I'm hoping that players that really don't want to lose hirelings can avoid it, but that in tense situations, chases or parties lost in the jungle, they may just let hirelings go to avoid losing even more hands to the wilderness.

Friday, May 18, 2012

Wilderness Travel Mini-Games III

And now to the culprit that left me wanting something better, the sea.  I thought about it for a while and I decided a cool archetypal challenge for the sea would be your crew.  What, you think you can drift around in the doldrums for weeks without hearing some grumbling from those shady characters you hired at the last port?  Here's what I came up with:
On the second day at sea with no encounter start the game by placing a marker on the first square (Now that I think of it I should have designed it with the track around the edges so you could use a paper-clip).

Each following day move one square, encounters don't matter any more.

When you land on a square with a black spot your crew has become unhappy and is grumbling.  Roll 1d6 to see how they challenge you.

If one of the party members has an exceptional score in the ability challenged the crew is appeased and you halt their descent into darker moods. An exceptional ability can only be used once a journey. 

If you don't have the right ability bonus you can offer up the secondary item: a change of scenery, wine women and song, or cold hard cash.  As long as you meet their challenge you can hold the crew's discontent on that square.  But every day you'll have to roll for another challenge.

Fail the challenge and the marker moves to the next box.  Once you get to the fork, a challenge failed for 3 starts the crew spiralling into madness, depression, and possible suicide.  A failed 4 or 5 will head them toward angry revolt, and either assaulting or marooning the party.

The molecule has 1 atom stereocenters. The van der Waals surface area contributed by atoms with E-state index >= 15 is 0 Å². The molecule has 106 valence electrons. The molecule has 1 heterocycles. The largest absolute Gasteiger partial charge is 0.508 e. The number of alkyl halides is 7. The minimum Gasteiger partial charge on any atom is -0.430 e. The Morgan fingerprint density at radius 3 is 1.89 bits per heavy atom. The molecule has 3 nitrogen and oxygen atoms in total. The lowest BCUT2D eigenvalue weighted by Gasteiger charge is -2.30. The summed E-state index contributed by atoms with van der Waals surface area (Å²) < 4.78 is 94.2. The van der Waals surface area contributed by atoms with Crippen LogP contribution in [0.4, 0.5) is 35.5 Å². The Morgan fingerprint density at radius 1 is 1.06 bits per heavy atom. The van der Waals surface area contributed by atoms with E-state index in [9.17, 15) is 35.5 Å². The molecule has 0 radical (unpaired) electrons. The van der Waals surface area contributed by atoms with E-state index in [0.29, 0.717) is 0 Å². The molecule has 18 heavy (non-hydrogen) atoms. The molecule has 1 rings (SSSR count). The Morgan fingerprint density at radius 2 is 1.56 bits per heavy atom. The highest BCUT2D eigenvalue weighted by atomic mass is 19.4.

Keep in mind, successfully meeting the challenges will only stall the inevitable.  Once the game is started the only thing that can reset the board is port, or at least having the majority of the crew go ashore somewhere.

Thursday, May 17, 2012

Trackless Wastes

This is related to the last couple of posts about the abstractness of wilderness travel in our game.  It isn't a mini-game so-to-speak, but could work with the mini-game idea.  Think of this as an attempt to help players and DM share a visualization of a hex of wilderness.

I ran into the problem of abstractness in my own game.  The players had an idea of the direction an island was in.  They headed that way.  But the ocean hexes I'm using are 72 miles across.  Do they encounter the island?  Even with a visibility of miles, will they be close enough to see it?  I have no idea and had no idea how to even begin adjudicating that.  So I just said they found it.

Now I know one solution is to map my world down to the mile so I would know exactly where the island was.  But, no, I have no intention on mapping a world to that degree when there is no guarantee players will ever venture there.  But more importantly, even my knowing my world that intimately doesn't translate into my players being able to benefit from it.  Players can't see your map, they don't necessarily see in their head what you see in your head when you say "swamp," and they certainly don't see the difference between swamp hex 1 and swamp hex 2.  I suppose it's possible to describe in such detail-  "This swamp hex is filled with purple flowers that start giving way to Spanish moss"-- and if you want to do that I have nothing against you.  I just think there are probably easier, less work-intensive ways to achieve similarly blurry images of landscape in the minds of players.